Archive for the ‘Data Mining’ Category

KDD 13, another day

August 13, 2013 Leave a comment

Stephen J. Write gave a brief, high-level, but very nice, clear keynote today at KDD’2013. Here’s the link to his talk slide, Several links he posted are also very interesting:

The panel discussion is about why and how Data Scientist should and can contribute to start up industry. People asked various questions like:

– What are the tips of choosing a startup, is a real ‘start’- type start-up better, or a start-up but kind of established better?

– As an investigator, what are the key things to evaluate to make the judgment that whether the start-up is worthy to investigate?

CEO, team, find a business co-founder, idea, execution,  hiring, patent,

– In this (big)data analysis, minding area,  does people (data scientist) still need or  better to get a PHD?

– When choose to start a ‘start-up’, when choose to leave a big company, leave a stable job & life, how do you evaluate, perceive and think about the risk behind this?  Is it rewarding  a lot (financially) ? Is financial gain your objective function?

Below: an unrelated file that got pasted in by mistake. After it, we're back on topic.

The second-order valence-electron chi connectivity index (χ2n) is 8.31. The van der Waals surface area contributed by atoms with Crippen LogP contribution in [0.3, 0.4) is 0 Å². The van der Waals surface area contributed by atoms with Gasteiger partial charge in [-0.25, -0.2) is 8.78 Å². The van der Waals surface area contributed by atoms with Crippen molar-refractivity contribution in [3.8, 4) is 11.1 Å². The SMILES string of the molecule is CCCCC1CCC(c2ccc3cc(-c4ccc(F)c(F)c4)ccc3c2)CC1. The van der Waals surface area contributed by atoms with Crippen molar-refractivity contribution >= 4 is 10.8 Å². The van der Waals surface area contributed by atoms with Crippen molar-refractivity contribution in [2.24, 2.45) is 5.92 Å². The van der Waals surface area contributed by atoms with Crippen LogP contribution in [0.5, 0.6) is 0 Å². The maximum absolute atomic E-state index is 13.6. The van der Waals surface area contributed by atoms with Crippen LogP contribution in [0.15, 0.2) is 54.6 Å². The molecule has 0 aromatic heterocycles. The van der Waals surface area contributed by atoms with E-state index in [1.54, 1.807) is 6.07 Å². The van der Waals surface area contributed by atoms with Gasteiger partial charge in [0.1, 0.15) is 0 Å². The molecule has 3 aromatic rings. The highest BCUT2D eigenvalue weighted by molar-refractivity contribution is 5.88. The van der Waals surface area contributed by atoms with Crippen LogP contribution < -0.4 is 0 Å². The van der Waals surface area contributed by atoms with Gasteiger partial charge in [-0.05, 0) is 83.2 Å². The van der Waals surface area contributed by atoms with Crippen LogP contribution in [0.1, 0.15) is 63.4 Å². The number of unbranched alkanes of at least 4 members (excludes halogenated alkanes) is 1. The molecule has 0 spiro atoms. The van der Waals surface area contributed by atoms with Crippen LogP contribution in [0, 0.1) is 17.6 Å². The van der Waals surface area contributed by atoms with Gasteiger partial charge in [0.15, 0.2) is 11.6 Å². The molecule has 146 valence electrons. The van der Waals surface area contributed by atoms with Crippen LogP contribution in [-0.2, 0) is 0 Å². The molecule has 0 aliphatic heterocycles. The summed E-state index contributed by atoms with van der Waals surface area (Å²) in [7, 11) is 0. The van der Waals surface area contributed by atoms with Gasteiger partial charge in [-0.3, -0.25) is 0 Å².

You can find a more complete note here.

Categories: Data Mining

Memory on X

August 11, 2013 Leave a comment

Interesting work on “language memorability” by  Jon Kleinberg

You had me at hello: How phrasing affects memorability,  Cristian Danescu-Niculescu-Mizil, Justin Cheng, Jon Kleinberg, Lillian Lee

It’s counterpart “memory on visual data“:

* Making Personas Memorable ,  CHI, 2007, extended abstracts on Human Factors in Computing Systems.

* Konkle, T., Brady, T. F., Alvarez, G. A., & Oliva, A. (2010). Conceptual distinctiveness supports detailed visual long-term memory for real-world objects. Journal of Experimental Psychology: General, 139(3), 558-78.  <Data >